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My percussion knowledge is vast and I can teach any genre My guitar knowledge is considerably less, but I can teach from beginners to intermediate levels. My piano knowledge is beginner to novice level
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Berklee College of Music - Professional Music - 9/1991-5/1995 (Bachelor's degree received) New York University - Music/Composition - 9/1995-5/1997 (Master's degree received)
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Marzena N.
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Tuller Avenue
Culver City, CA
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Music Theory, Bassoon, Piano
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5 to 20
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piano, bassoon, music theory Children 5 thru 7 - Prep Course of Alfred's piano method (lesson, theory, technic, notespeller) Children 7 thru 8 - Alfred's basic Piano Library Method ( piano, technic, theory and notespeller) Children 8 and up - Keith Snell's Piano Rep., Fundamentals of Piano Theory and Technic.
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University of Southern California - Advanced Studies in Music Performance 1998 - 2002 Wroclaw Music Academy - Masters in Music Performance 1992 - 1997 Wroclaw Secondary Music School - Music Performance 1986 - 1992
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Velocity

If you’ve ever played a piano, the process seems perfectly natural: The loudness of the note depends on how hard you strike the key. But even in the piano, quite a lot of technology (in the form of carefully balanced levers) goes into producing that effect. Other keyboards, such as organs and the first generation of synthesizers, don’t respond in that way. Play lightly, play hard — it makes no difference.

Just about all synthesizer keyboards today respond the way a piano does. There will be subtle differences, but the speed with which the key travels downward is sensed by a mechanism of some sort, and the information coming from the sensor is used to affect the sound of the synth.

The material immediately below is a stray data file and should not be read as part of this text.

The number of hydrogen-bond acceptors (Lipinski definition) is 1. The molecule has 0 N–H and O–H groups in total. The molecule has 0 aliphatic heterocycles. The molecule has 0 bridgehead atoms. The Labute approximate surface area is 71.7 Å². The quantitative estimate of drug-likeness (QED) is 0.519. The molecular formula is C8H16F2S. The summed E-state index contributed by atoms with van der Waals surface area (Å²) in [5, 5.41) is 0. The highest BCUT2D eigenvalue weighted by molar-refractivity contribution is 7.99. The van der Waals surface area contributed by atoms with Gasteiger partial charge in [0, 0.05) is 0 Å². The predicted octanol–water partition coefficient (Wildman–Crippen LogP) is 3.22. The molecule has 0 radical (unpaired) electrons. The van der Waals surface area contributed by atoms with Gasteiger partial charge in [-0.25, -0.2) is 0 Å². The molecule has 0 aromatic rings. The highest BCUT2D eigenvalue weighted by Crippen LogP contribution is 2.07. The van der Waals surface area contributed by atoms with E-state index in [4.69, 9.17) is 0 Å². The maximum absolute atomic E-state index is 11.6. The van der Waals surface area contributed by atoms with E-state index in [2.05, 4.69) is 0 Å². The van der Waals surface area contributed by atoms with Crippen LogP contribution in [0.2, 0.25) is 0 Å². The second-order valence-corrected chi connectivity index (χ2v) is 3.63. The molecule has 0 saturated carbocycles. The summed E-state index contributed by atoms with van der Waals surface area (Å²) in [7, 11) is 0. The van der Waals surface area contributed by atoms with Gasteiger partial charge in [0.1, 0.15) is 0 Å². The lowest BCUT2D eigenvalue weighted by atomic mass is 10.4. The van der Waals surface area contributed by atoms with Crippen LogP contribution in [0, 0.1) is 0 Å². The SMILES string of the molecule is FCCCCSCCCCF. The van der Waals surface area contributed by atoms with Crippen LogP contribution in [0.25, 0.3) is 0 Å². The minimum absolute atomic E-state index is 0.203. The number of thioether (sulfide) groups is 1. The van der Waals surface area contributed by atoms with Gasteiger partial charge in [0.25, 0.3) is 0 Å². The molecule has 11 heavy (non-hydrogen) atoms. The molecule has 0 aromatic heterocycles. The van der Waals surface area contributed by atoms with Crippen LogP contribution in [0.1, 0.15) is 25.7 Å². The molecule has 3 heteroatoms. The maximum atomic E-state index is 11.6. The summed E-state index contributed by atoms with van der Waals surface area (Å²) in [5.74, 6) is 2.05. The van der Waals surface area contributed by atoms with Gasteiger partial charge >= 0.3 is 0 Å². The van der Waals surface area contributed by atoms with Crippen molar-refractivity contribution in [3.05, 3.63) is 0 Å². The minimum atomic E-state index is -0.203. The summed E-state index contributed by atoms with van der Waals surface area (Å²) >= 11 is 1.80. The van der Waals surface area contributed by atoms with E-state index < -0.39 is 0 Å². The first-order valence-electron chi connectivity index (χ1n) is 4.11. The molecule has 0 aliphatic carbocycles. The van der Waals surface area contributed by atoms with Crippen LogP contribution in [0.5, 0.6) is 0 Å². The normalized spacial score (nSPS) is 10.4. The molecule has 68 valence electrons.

The speed of the key as it descends toward the keybed is called its velocity. Each key has its own velocity sensor. And because just about all keyboards transmit MIDI, the velocity data is always encoded in the form dictated by MIDI. MIDI defines messages called note-on and note-off, and each note-on message includes velocity. (Note-off velocity — the speed with which the key is allowed to rise at the end of the note — is also defined by the MIDI Specification, but it’s rarely used.)

Because the velocity is embedded in the note-on event, the velocity of a note can’t change while the note is sounding. The value transmitted by the velocity sensor remains the same from the start of a given note to its end. Manufacturers of consumer keyboards sometimes blur this distinction by referring to velocity as “pressure.” MIDI defines a separate type of data called pressure, or aftertouch. When a keyboard senses pressure (not all of them do), you can send a control signal by pressing down harder after the key has reached the keybed. But that control signal has nothing to do with velocity.

MIDI defines velocity as a data type that can have values ranging from 1 to 127. A velocity of 1 is extremely slow (produced by very light playing), and 127 is extremely fast (produced by very hard playing).

USING VELOCITY TO CONTROL SOUND

The most common use of velocity is to control the loudness of the notes. As on a piano, when you play harder, the notes will be louder. On a synthesizer, this is accomplished by using velocity to modulate the amplitude of the audio signal. If you roll up your sleeves and do a little voice programming, you’ll probably find a parameter called VEL or Velocity in the Amplifier, AMP, or VCA area of your synth. If you turn this parameter down to zero, the velocity-to-loudness effect should go away: All notes should be equally loud.

If you listen closely to a piano, you’ll hear that the louder notes also have more sound energy in the upper frequency range. In other words, they’re not only louder, they’re also brighter. This effect is modelled in most synthesizers. If your synth has analog-type lowpass filters, you’ll find a parameter with which you can control velocity modulation of the filter cutoff frequency. When the velocity value is higher, the filter cuto...